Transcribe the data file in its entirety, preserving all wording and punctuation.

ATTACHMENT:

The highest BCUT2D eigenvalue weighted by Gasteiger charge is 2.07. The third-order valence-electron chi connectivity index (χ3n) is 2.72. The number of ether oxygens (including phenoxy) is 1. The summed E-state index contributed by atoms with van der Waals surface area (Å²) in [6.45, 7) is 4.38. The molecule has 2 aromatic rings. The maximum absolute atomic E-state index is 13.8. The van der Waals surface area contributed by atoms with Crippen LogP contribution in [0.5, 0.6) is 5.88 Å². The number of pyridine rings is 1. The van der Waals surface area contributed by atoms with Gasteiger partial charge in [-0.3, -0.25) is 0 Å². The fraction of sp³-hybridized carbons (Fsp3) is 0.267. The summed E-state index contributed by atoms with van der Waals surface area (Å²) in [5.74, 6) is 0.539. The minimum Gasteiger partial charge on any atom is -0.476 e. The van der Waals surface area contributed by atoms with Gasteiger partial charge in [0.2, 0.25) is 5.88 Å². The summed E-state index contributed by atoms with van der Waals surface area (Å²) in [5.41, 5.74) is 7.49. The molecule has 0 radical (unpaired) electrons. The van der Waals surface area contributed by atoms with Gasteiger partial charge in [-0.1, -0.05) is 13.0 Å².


The highest BCUT2D eigenvalue weighted by Gasteiger charge is 2.07. The third-order valence-electron chi connectivity index (χ3n) is 2.72. The number of ether oxygens (including phenoxy) is 1. The summed E-state index contributed by atoms with van der Waals surface area (Å²) in [6.45, 7) is 4.38. The molecule has 2 aromatic rings. The maximum absolute atomic E-state index is 13.8. The van der Waals surface area contributed by atoms with Crippen LogP contribution in [0.5, 0.6) is 5.88 Å². The number of pyridine rings is 1. The van der Waals surface area contributed by atoms with Gasteiger partial charge in [-0.3, -0.25) is 0 Å². The fraction of sp³-hybridized carbons (Fsp3) is 0.267. The summed E-state index contributed by atoms with van der Waals surface area (Å²) in [5.74, 6) is 0.539. The minimum Gasteiger partial charge on any atom is -0.476 e. The van der Waals surface area contributed by atoms with Gasteiger partial charge in [0.2, 0.25) is 5.88 Å². The summed E-state index contributed by atoms with van der Waals surface area (Å²) in [5.41, 5.74) is 7.49. The molecule has 0 radical (unpaired) electrons. The van der Waals surface area contributed by atoms with Gasteiger partial charge in [-0.1, -0.05) is 13.0 Å².